I decided to get a netbook recently, and after much searching and waiting it’s here!
I made life difficult for myself by specifying a tricky combination of 10.1″ screen with HD (something x 768) resolution. That’s pretty tricky as it turns out! I also wanted a big battery, 2GB RAM and a fairly rugged construction. But as it turned out, the only 10.1″ HD device I could find was the [HP mini 5102](http://h10010.www1.hp.com/wwpc/uk/en/sm/WF05a/321957-321957-64295-3955550-3955550-4094022.html).
I had to wait a while, but it’s here now, so how is it…
Last night I was woken up at midnight by the bleeping noise from downstairs. I blearily wandered down in search of it…
Much of an electronic engineer’s life is spent in front of a screen. And much of that time is creating and debugging designs using some textual format or other. Arguably, even humble [Excel](http://office.microsoft.com/en-gb/excel/default.aspx) falls into that category of “tools”. At some point many electronic designers will end up performing schematic capture and maybe PCB layout – but much of the **design** is already done by then.
So, what languages are used?
When building a large FPGA design, there comes a point when you have to decide where to put the dividing lines between modules. Deciding where to draw the boundaries is a bit of an art.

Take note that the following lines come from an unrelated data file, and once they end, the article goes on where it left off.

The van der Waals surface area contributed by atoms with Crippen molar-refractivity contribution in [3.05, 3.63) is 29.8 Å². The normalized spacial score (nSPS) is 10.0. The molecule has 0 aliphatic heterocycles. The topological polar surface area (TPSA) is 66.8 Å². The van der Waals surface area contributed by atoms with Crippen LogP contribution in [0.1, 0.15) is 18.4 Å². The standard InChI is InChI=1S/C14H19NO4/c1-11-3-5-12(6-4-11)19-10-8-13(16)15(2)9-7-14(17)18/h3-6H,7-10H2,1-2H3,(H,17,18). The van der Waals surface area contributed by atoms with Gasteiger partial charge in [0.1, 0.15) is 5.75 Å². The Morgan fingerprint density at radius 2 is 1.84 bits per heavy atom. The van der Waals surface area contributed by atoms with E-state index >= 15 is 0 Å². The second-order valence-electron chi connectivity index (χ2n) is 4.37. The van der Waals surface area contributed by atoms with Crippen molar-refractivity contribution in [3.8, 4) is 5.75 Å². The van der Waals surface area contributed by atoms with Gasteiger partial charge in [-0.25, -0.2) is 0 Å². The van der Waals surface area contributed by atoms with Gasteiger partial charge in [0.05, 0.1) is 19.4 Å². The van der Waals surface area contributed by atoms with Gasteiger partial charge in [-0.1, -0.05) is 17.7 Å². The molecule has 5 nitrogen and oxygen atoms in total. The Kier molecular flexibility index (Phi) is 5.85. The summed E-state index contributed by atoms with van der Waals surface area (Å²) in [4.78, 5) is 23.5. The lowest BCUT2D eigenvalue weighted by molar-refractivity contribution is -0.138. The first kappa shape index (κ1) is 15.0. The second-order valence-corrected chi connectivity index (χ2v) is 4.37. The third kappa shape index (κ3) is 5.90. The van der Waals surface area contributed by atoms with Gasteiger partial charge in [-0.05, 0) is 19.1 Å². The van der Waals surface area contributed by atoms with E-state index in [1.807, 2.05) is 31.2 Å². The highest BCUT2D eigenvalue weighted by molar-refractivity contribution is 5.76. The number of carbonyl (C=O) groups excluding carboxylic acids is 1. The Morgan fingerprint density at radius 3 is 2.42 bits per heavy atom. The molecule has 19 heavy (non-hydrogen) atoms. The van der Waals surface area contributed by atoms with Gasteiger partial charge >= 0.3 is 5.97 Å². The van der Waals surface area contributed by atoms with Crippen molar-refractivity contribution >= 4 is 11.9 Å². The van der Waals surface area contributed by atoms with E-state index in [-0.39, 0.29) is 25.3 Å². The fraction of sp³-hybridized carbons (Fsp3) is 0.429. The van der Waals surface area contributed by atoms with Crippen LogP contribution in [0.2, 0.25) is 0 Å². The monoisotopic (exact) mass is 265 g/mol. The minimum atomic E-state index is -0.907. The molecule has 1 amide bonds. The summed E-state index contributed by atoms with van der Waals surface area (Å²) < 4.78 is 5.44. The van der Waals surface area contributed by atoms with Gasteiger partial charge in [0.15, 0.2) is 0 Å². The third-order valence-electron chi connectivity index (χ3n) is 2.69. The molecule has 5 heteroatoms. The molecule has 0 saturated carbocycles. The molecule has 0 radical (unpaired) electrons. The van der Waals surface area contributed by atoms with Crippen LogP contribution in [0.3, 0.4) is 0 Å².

If you’re a professional (or even proficient amateur) musician, you practise your scales, and other exercises daily. This keeps your muscle-memory alive for the basics of how they will move when playing pieces of real music.
What’s the equivalent for engineers?
This site contains my ramblings on a variety of subjects. No doubt much of it will relate to the design of electronics, especially [FPGA](/taxonomy/term/1)s. There’ll likely be some [music](/taxonomy/term/3) related items and some mention of Linux also.
You can read a bit about me and engineering in my [interview with EEWeb].(http://www.eeweb.com/spotlight/interview-with-martin-thompson)
You can [contact me by email](mailto:firstname.lastname@example.org) if you like.
At primary school, I learned to play recorder (along with most of my generation). I learned by descant and treble recorders, which have slightly different fingerings (or rather the same fingering produces a note which is a fifth higher on one than the other). This stood me in good stead for the clarinet, which I picked up at secondary school – this usees treble recorder type fingering in the “lower register” and descant type fingering in the “upper register”. There’s a few weirdo fingerings in between (sometimes called the “middle register”), but they weren’t hard to pick up. After that I got a tenor saxophone, which made great noises, but was way too loud to practice in the house! So now I play a wind controller…
A couple of times recently, I’ve found myself staring at VHDL code that starts thus:
and had to explain to the author that this is wrong. Yes, using an IEEE-library is *wrong*… how can this be?